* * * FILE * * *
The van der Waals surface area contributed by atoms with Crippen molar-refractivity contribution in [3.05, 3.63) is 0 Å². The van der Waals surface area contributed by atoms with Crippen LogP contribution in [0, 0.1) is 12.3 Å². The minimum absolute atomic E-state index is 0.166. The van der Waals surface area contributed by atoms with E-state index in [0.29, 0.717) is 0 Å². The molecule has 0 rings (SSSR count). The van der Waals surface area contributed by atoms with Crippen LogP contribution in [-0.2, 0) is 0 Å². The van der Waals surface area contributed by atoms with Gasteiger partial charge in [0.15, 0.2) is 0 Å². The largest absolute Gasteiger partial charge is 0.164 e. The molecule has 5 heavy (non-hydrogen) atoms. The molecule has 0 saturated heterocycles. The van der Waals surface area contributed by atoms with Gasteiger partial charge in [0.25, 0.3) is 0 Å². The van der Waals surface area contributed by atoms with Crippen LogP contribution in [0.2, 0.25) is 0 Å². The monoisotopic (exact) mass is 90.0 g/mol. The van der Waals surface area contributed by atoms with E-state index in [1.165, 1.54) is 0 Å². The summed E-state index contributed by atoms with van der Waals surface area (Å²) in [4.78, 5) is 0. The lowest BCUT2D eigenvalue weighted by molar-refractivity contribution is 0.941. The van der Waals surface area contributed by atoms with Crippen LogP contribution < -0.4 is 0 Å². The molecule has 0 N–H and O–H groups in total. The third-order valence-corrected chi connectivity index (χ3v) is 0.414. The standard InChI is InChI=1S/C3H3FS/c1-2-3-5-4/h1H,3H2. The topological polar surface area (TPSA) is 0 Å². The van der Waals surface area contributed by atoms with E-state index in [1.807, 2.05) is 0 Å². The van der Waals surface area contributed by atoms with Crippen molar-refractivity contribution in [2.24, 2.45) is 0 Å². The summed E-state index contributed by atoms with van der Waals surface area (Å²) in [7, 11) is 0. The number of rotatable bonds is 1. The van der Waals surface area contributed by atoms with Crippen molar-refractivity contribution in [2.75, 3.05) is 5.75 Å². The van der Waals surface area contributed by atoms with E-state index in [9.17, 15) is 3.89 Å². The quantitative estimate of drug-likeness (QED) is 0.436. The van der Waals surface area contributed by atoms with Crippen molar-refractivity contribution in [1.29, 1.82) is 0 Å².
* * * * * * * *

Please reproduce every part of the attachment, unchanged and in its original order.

The van der Waals surface area contributed by atoms with Crippen molar-refractivity contribution in [3.05, 3.63) is 0 Å². The van der Waals surface area contributed by atoms with Crippen LogP contribution in [0, 0.1) is 12.3 Å². The minimum absolute atomic E-state index is 0.166. The van der Waals surface area contributed by atoms with E-state index in [0.29, 0.717) is 0 Å². The molecule has 0 rings (SSSR count). The van der Waals surface area contributed by atoms with Crippen LogP contribution in [-0.2, 0) is 0 Å². The van der Waals surface area contributed by atoms with Gasteiger partial charge in [0.15, 0.2) is 0 Å². The largest absolute Gasteiger partial charge is 0.164 e. The molecule has 5 heavy (non-hydrogen) atoms. The molecule has 0 saturated heterocycles. The van der Waals surface area contributed by atoms with Gasteiger partial charge in [0.25, 0.3) is 0 Å². The van der Waals surface area contributed by atoms with Crippen LogP contribution in [0.2, 0.25) is 0 Å². The monoisotopic (exact) mass is 90.0 g/mol. The van der Waals surface area contributed by atoms with E-state index in [1.165, 1.54) is 0 Å². The summed E-state index contributed by atoms with van der Waals surface area (Å²) in [4.78, 5) is 0. The lowest BCUT2D eigenvalue weighted by molar-refractivity contribution is 0.941. The van der Waals surface area contributed by atoms with Crippen LogP contribution < -0.4 is 0 Å². The molecule has 0 N–H and O–H groups in total. The third-order valence-corrected chi connectivity index (χ3v) is 0.414. The standard InChI is InChI=1S/C3H3FS/c1-2-3-5-4/h1H,3H2. The topological polar surface area (TPSA) is 0 Å². The van der Waals surface area contributed by atoms with E-state index in [1.807, 2.05) is 0 Å². The van der Waals surface area contributed by atoms with Crippen molar-refractivity contribution in [2.24, 2.45) is 0 Å². The summed E-state index contributed by atoms with van der Waals surface area (Å²) in [7, 11) is 0. The number of rotatable bonds is 1. The van der Waals surface area contributed by atoms with Crippen molar-refractivity contribution in [2.75, 3.05) is 5.75 Å². The van der Waals surface area contributed by atoms with E-state index in [9.17, 15) is 3.89 Å². The quantitative estimate of drug-likeness (QED) is 0.436. The van der Waals surface area contributed by atoms with Crippen molar-refractivity contribution in [1.29, 1.82) is 0 Å².